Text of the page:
The Deepwater Horizon oil spill that took place in 2010 in the Gulf of Mexico is the largest marine oil spill in history. For months, the rig leaked oil and gas with almost 5 million barrels estimated to have spread into the ocean. Half of this oil was trapped at depth, while the other half rose to the surface, immortalized in photos, where it even reached the coast.
Estimates showed that some of the expected surface oil had disappeared before it could be cleaned, and researchers think that sunlight might have played a role in destroying some of it. Reporting in Science Advances, Danielle Haas Freeman and Collin Ward from the Woods Hole Oceanographic Institution think that the process of photo-dissolution could have cleared out as little as 3 percent and as much as 17 percent of the oil floating in the Gulf of Mexico.
"The big picture question is, where did all this oil go? Despite over a decade of research, questions remain about the environmental fate of the spilled oil," Hass Freeman and Ward told IFLScience. "The most commonly discussed fates are biodegradation, where microbes eat the oil, evaporation, where the oil turns into a gas and goes into the air, and stranding, where oil washes up on coastlines. We hypothesized that there may be another important fate, called photo-dissolution, where the oil absorbs sunlight and is transformed into compounds that dissolve into seawater."
Photo-dissociation has not been properly looked into with regards to spill models until now, but light can break the molecules of oil into other organic compounds. By testing different wavelengths of light and different amounts of sunlight received, Haas Freeman and Ward found that UV light and low doses are the most efficient ways to get rid of the oil.
“We found that nearly 10% of the floating oil in the Gulf of Mexico after the Deepwater Horizon spill dissolved into seawater after sunlight exposure, an amount that rivals other oil environmental fates like biodegradation and stranding,” they explained.
"We also conducted a sensitivity analysis to determine which conditions are most important in controlling the rate of photo-dissolution at sea under hypothetical spill scenarios, which is useful because it allows us to identify other possible environmental conditions where this process might be relevant," they added. "For example, we found that in summer months, photo-dissolution rates in the Arctic could be equal to or are even greater than those in lower-latitude waters. This finding is important because cargo ship traffic in the Arctic is increasing as the extent of sea ice declines, and with this increase in traffic comes a heightened risk of oil spills.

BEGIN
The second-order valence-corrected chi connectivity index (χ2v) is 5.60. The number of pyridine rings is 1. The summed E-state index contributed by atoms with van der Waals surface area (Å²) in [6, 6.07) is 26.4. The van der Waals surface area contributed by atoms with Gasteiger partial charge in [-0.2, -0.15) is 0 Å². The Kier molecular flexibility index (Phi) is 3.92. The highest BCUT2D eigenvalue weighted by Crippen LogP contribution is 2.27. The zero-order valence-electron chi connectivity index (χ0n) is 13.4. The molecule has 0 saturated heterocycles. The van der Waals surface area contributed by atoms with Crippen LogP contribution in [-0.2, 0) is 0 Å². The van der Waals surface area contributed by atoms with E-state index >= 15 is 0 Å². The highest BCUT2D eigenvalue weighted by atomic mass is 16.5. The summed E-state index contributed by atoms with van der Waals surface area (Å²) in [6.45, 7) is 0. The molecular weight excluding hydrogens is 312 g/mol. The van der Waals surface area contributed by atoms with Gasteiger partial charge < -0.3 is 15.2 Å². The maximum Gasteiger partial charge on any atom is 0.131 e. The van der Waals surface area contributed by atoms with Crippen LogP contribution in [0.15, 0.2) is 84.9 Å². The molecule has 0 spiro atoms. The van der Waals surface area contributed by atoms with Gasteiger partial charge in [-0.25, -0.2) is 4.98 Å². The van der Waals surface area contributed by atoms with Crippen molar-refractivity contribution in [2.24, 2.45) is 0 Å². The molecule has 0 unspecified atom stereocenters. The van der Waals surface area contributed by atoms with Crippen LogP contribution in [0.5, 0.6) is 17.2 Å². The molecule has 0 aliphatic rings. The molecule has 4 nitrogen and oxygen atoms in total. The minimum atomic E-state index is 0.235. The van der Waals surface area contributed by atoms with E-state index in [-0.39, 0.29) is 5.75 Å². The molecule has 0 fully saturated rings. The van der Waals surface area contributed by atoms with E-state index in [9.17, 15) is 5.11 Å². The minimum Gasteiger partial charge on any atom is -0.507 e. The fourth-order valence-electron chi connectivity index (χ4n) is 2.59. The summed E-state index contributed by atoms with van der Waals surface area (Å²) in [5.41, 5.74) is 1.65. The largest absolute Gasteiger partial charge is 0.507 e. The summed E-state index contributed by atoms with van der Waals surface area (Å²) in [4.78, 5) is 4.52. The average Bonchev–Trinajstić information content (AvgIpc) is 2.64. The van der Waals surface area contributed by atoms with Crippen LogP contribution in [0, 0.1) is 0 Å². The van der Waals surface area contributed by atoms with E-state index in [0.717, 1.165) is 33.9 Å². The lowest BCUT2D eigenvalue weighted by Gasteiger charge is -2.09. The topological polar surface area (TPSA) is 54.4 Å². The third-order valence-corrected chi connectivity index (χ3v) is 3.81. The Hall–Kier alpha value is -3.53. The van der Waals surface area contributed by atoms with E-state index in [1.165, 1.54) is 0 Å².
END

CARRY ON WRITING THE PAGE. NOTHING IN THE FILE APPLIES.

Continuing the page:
This knowledge may help us better understand the evolution of oil spills but they both stress that a lot more work is needed to understand the role that photo-dissociation plays as well as investigations into any potential negative consequences.
“One implication of our findings is that photo-dissolution may reduce the load of material that responders must plan to burn, skim, and chemically disperse at sea, or physically remove from sensitive coastal ecosystems,” they told IFLScience.
“On the other hand, the potential impacts of the dissolved transformation products on marine ecosystems must also be considered by the oil spill science community. One potential negative consequence of this process is if the sunlight transformation products are persistent and toxic to aquatic animals. However, the persistence and toxicity of these products are largely unknown. We think the community should prioritize these gaps in knowledge moving forward.”
So, can this process actually be used to make clean-up efforts better? Incorporating this process into oil spill models could allow for more accurate estimates of the extent of oil spills and their location and refining estimates for other environmental processes, Haas Freeman and Ward explained.
This could lead to "more judicious allocation of resources during the spill response phase," especially when resources are limited and environmental agencies have to make calls on what and how to safeguard certain areas.